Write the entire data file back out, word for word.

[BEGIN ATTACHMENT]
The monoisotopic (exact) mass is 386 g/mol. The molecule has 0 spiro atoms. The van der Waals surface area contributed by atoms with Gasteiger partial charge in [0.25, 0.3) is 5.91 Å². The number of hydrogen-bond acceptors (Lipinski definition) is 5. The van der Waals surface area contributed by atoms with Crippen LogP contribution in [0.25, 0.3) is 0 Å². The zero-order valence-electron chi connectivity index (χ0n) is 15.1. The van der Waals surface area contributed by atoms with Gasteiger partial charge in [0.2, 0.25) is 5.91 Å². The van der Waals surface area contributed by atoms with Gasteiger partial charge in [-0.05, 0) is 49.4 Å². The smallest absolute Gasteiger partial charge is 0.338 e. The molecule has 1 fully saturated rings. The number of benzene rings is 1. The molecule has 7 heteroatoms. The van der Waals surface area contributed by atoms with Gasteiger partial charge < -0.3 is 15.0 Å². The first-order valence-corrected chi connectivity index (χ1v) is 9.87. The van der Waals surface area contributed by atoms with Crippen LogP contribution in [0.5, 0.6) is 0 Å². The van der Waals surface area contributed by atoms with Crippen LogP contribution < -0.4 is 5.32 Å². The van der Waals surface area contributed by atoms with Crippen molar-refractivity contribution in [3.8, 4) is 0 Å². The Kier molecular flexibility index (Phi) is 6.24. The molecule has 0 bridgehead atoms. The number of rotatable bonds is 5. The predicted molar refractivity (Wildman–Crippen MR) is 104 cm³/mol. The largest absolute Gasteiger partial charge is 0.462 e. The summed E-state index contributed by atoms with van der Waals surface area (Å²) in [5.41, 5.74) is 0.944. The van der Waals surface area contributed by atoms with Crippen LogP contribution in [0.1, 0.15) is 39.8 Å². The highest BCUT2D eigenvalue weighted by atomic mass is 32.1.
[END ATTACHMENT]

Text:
The monoisotopic (exact) mass is 386 g/mol. The molecule has 0 spiro atoms. The van der Waals surface area contributed by atoms with Gasteiger partial charge in [0.25, 0.3) is 5.91 Å². The number of hydrogen-bond acceptors (Lipinski definition) is 5. The van der Waals surface area contributed by atoms with Crippen LogP contribution in [0.25, 0.3) is 0 Å². The zero-order valence-electron chi connectivity index (χ0n) is 15.1. The van der Waals surface area contributed by atoms with Gasteiger partial charge in [0.2, 0.25) is 5.91 Å². The van der Waals surface area contributed by atoms with Gasteiger partial charge in [-0.05, 0) is 49.4 Å². The smallest absolute Gasteiger partial charge is 0.338 e. The molecule has 1 fully saturated rings. The number of benzene rings is 1. The molecule has 7 heteroatoms. The van der Waals surface area contributed by atoms with Gasteiger partial charge < -0.3 is 15.0 Å². The first-order valence-corrected chi connectivity index (χ1v) is 9.87. The van der Waals surface area contributed by atoms with Crippen LogP contribution in [0.5, 0.6) is 0 Å². The van der Waals surface area contributed by atoms with Crippen LogP contribution < -0.4 is 5.32 Å². The van der Waals surface area contributed by atoms with Crippen molar-refractivity contribution in [3.8, 4) is 0 Å². The Kier molecular flexibility index (Phi) is 6.24. The molecule has 0 bridgehead atoms. The number of rotatable bonds is 5. The predicted molar refractivity (Wildman–Crippen MR) is 104 cm³/mol. The largest absolute Gasteiger partial charge is 0.462 e. The summed E-state index contributed by atoms with van der Waals surface area (Å²) in [5.41, 5.74) is 0.944. The van der Waals surface area contributed by atoms with Crippen LogP contribution in [0.1, 0.15) is 39.8 Å². The highest BCUT2D eigenvalue weighted by atomic mass is 32.1.